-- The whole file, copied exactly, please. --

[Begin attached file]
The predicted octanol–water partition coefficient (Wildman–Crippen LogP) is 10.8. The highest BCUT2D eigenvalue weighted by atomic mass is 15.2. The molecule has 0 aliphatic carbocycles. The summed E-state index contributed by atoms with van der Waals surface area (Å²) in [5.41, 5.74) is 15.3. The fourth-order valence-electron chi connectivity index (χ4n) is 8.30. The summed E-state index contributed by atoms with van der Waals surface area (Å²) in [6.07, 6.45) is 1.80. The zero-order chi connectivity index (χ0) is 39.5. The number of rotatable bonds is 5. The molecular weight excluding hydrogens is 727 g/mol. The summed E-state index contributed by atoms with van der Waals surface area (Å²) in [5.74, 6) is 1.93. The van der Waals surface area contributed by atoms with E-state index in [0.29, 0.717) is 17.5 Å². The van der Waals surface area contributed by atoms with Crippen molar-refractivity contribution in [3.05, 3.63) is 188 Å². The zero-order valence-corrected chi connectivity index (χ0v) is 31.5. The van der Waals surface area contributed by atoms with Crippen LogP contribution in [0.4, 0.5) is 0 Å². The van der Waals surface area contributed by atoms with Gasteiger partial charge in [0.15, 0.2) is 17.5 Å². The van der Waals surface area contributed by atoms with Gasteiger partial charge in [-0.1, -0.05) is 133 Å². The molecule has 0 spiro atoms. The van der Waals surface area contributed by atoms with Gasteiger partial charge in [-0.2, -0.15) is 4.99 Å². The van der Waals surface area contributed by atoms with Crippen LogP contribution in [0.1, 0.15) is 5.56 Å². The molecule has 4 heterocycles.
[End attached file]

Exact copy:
The predicted octanol–water partition coefficient (Wildman–Crippen LogP) is 10.8. The highest BCUT2D eigenvalue weighted by atomic mass is 15.2. The molecule has 0 aliphatic carbocycles. The summed E-state index contributed by atoms with van der Waals surface area (Å²) in [5.41, 5.74) is 15.3. The fourth-order valence-electron chi connectivity index (χ4n) is 8.30. The summed E-state index contributed by atoms with van der Waals surface area (Å²) in [6.07, 6.45) is 1.80. The zero-order chi connectivity index (χ0) is 39.5. The number of rotatable bonds is 5. The molecular weight excluding hydrogens is 727 g/mol. The summed E-state index contributed by atoms with van der Waals surface area (Å²) in [5.74, 6) is 1.93. The van der Waals surface area contributed by atoms with E-state index in [0.29, 0.717) is 17.5 Å². The van der Waals surface area contributed by atoms with Crippen molar-refractivity contribution in [3.05, 3.63) is 188 Å². The zero-order valence-corrected chi connectivity index (χ0v) is 31.5. The van der Waals surface area contributed by atoms with Crippen LogP contribution in [0.4, 0.5) is 0 Å². The van der Waals surface area contributed by atoms with Gasteiger partial charge in [0.15, 0.2) is 17.5 Å². The van der Waals surface area contributed by atoms with Gasteiger partial charge in [-0.1, -0.05) is 133 Å². The molecule has 0 spiro atoms. The van der Waals surface area contributed by atoms with Gasteiger partial charge in [-0.2, -0.15) is 4.99 Å². The van der Waals surface area contributed by atoms with Crippen LogP contribution in [0.1, 0.15) is 5.56 Å². The molecule has 4 heterocycles.